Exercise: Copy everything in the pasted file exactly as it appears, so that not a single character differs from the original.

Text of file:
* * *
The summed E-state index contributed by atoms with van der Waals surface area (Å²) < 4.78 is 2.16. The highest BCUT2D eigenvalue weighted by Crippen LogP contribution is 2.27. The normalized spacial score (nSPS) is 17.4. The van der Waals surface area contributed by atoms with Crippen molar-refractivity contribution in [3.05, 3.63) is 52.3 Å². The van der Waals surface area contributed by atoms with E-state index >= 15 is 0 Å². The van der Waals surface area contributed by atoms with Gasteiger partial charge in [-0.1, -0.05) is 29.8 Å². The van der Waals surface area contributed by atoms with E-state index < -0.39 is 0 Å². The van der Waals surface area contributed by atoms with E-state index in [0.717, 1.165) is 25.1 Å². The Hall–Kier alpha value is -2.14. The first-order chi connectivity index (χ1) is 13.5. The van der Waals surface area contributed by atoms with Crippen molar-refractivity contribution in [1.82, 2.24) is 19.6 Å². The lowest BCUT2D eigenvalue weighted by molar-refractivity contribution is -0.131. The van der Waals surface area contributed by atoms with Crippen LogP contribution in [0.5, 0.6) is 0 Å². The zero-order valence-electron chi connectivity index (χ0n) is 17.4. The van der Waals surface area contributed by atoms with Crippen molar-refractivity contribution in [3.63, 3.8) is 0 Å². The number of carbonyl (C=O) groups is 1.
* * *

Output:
The summed E-state index contributed by atoms with van der Waals surface area (Å²) < 4.78 is 2.16. The highest BCUT2D eigenvalue weighted by Crippen LogP contribution is 2.27. The normalized spacial score (nSPS) is 17.4. The van der Waals surface area contributed by atoms with Crippen molar-refractivity contribution in [3.05, 3.63) is 52.3 Å². The van der Waals surface area contributed by atoms with E-state index >= 15 is 0 Å². The van der Waals surface area contributed by atoms with Gasteiger partial charge in [-0.1, -0.05) is 29.8 Å². The van der Waals surface area contributed by atoms with E-state index < -0.39 is 0 Å². The van der Waals surface area contributed by atoms with E-state index in [0.717, 1.165) is 25.1 Å². The Hall–Kier alpha value is -2.14. The first-order chi connectivity index (χ1) is 13.5. The van der Waals surface area contributed by atoms with Crippen molar-refractivity contribution in [1.82, 2.24) is 19.6 Å². The lowest BCUT2D eigenvalue weighted by molar-refractivity contribution is -0.131. The van der Waals surface area contributed by atoms with Crippen LogP contribution in [0.5, 0.6) is 0 Å². The zero-order valence-electron chi connectivity index (χ0n) is 17.4. The van der Waals surface area contributed by atoms with Crippen molar-refractivity contribution in [3.63, 3.8) is 0 Å². The number of carbonyl (C=O) groups is 1.